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Tax Cuts; Interview with Obama Campaign Press Secretary Ben LaBolt; Interview with Rep. Elijah Cummings; Libyan Attack; Arctic Sea Drilling

Aired October 9, 2012 - 19:00   ET


ERIN BURNETT, HOST: OUTFRONT next game on, new polls released just hours ago show a post-debate surge for Mitt Romney, but does he have enough momentum to win the whole thing?

Plus, breaking news. The State Department now says there was no protest over a controversial film on the night the ambassador to Libya was murdered. No protest outside the Benghazi Consulate.

And the U.S. military says it doesn't need to refurbish hundreds of M1 Abrams (ph) tanks, so then why is $3 billion being spent right now to update those tanks? It's an OUTFRONT investigation.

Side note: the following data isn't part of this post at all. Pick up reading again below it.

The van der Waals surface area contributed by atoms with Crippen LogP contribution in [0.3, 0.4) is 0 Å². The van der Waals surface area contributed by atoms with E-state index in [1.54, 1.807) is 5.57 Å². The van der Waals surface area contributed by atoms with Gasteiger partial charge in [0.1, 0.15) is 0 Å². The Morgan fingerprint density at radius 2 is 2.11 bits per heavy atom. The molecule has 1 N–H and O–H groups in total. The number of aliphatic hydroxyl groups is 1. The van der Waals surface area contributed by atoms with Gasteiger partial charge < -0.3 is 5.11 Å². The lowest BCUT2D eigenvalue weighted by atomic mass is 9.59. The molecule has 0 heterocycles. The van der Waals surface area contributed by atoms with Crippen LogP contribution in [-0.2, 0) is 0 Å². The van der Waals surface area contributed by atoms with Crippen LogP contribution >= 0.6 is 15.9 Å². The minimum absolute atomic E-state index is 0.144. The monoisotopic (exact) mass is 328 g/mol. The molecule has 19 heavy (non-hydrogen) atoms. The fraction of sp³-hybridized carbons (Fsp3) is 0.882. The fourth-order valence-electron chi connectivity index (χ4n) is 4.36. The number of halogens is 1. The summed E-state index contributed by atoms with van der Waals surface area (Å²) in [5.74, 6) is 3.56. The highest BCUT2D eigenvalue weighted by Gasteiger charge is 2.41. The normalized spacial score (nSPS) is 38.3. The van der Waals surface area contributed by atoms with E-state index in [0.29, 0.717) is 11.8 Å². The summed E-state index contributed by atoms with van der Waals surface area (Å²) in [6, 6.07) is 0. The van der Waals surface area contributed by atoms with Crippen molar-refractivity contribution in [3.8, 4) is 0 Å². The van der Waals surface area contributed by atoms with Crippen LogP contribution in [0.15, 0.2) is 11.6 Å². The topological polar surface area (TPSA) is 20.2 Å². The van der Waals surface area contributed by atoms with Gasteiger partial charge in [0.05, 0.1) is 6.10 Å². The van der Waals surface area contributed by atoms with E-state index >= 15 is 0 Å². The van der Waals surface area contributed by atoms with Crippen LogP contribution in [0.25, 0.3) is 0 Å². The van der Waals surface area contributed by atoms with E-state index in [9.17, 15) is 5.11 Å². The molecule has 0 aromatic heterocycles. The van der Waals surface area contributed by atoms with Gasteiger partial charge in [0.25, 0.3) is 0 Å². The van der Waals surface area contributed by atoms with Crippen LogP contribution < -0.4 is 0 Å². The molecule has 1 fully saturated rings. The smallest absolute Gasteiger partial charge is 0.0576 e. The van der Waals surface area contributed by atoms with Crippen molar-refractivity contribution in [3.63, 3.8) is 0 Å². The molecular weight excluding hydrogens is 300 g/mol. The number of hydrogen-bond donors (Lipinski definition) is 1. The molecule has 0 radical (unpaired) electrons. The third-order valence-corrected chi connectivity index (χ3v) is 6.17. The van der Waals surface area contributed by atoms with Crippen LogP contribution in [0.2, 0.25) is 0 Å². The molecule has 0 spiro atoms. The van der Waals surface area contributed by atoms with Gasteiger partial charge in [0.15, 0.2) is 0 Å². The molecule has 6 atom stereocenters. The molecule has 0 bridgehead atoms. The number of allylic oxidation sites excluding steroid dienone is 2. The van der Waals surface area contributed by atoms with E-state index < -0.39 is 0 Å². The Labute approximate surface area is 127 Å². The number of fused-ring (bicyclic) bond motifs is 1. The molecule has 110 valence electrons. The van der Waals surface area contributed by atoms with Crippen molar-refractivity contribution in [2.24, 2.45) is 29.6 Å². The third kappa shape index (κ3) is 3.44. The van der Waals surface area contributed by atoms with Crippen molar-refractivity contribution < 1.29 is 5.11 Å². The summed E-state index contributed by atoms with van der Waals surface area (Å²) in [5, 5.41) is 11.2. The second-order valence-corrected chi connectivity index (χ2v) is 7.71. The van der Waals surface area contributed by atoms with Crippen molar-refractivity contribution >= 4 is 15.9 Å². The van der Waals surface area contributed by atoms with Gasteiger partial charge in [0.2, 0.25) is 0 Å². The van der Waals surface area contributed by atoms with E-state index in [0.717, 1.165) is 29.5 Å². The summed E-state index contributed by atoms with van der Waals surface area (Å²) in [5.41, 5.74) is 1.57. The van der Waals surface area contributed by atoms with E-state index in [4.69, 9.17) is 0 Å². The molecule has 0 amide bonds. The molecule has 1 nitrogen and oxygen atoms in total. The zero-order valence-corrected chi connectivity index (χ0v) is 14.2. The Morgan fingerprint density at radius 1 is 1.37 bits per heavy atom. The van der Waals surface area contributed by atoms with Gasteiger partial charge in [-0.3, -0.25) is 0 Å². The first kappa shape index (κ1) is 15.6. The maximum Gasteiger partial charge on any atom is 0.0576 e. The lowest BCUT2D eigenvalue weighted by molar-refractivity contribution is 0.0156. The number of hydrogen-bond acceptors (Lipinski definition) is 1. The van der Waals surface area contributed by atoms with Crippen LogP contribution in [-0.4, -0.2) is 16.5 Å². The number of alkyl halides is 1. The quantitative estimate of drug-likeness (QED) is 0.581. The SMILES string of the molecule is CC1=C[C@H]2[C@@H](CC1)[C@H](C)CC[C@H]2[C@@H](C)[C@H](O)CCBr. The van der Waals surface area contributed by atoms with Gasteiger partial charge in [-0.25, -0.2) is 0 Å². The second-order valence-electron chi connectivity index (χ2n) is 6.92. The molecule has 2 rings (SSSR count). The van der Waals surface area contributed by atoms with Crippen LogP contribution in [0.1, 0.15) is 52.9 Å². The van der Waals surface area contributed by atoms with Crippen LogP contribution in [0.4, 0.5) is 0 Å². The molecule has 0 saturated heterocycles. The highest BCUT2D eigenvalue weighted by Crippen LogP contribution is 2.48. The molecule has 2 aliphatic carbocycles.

Let's go OUTFRONT.

Good evening, everyone. I'm Erin Burnett. And OUTFRONT tonight, Romney dodges, Obama spins. It's sort of a new dance move -- dodge and spin. Well the Republican candidate just spoke with our Wolf Blitzer and when Wolf asked him to get specific on tax cuts, here's what happened.


WOLF BLITZER, HOST, "THE SITUATION ROOM": And even though you're going to lower the income tax rates for people making let's say more than $250,000 a year, but you're going to eliminate some loopholes and deductions, exemptions, tax credits, is that what I'm hearing?

MITT ROMNEY (R), PRESIDENTIAL CANDIDATE: That's right. I'll bring the rate down across the board. But eliminate or limit, rather, deductions or credits and exemptions and so forth, particularly for people at the high end, because you have to do that to make sure that distributionally (ph) we continue to have the high-income people still pay the same share, the high share that they pay today.

BLITZER: Would that add up to the 4.8 or $5 trillion that's been estimated -- your tax -- your comprehensive tax reductions would cost?